Psalm 4

‘There are many who say, “who will show us some good?”…’ (Psalm 4:6, ESV)

As we continue our rugged journey of exploration into the many themes of the book Psalms, I want to remind us that often this book will force us to see God and his dealings with people in his world through his eyes, not ours. This is so true of Psalm 4.

In a country and culture that depended on agriculture, what happened when the crops failed? The answer: immense hardship and pressure. And in this environment many people turned their eyes away from the God of the Bible to other gods; gods that promised bountiful harvests and fruitful wombs. This was the powerful lure of pragmatic faith: If it works then that’s what matters!

This psalm shows with honesty the struggles and tussles the psalmist has when faced by hardship and the lure of other gods’ promises. However, even more penetratingly, this psalm challenges the way we see God! To paraphrase verse 6, ‘Does your God work? When you put the coinage of devotion, prayer or some other religious activity into his holy slot does he delivery the goods that you want?’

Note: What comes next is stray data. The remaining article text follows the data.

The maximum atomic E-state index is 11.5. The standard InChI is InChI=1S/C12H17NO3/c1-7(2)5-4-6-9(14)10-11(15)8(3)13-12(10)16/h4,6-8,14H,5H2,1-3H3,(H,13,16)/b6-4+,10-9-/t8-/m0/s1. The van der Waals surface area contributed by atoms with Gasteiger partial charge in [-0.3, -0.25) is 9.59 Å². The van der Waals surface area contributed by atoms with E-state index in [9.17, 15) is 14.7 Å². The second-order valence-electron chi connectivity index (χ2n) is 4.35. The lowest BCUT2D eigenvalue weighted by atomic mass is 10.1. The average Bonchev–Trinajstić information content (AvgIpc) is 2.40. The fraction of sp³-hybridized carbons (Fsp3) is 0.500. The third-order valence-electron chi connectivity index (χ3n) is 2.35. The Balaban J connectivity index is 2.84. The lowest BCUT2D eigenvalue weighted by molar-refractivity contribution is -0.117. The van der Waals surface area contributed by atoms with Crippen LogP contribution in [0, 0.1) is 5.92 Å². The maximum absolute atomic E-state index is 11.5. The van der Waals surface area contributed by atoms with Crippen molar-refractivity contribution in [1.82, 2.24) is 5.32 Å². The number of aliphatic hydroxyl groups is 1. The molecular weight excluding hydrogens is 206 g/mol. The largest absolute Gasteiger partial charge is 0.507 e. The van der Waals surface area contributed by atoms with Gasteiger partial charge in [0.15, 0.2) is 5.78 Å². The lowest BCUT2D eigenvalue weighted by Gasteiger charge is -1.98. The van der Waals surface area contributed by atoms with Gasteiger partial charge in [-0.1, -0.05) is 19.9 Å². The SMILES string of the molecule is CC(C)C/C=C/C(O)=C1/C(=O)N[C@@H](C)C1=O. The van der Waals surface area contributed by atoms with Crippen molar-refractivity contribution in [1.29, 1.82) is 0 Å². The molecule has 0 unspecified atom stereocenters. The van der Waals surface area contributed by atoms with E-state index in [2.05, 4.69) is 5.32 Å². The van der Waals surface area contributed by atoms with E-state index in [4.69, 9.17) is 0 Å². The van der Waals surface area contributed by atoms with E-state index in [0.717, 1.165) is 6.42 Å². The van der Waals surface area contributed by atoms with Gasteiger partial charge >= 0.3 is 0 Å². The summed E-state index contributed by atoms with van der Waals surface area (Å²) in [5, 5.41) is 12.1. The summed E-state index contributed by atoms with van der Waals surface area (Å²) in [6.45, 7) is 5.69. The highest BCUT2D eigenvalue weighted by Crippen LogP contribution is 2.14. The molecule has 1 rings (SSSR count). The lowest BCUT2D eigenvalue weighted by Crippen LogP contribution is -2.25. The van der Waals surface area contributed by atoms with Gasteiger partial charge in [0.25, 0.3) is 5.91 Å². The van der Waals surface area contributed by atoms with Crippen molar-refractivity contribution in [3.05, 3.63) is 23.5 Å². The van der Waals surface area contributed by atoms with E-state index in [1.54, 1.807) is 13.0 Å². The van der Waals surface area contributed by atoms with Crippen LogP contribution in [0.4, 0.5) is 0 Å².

Suddenly this psalm feels very relevant and very penetrating in our 21st century world. How often is Christianity presented as do such-and-such and God will bless you; obey these spiritual steps and God will give you what you want? These are the voices of slot machine God-pedallers, and they are everywhere!

‘This Psalm shows us that pain and hardship don’t become pleasurable. God doesn’t twist our world that wrong becomes right. But with God at the centre there exists a rightness that is not obliterated by want or pain.’ (GH Wilson)

And that rightness is found in the pleasure and joy of God himself, not what we can squeeze out of him.

Psalm 4:6—8 shows us how to deal with these moments when God doesn’t seem to ‘work’:

‘You have put more joy in my heart than they have when their grain and wine abound.’(v7)

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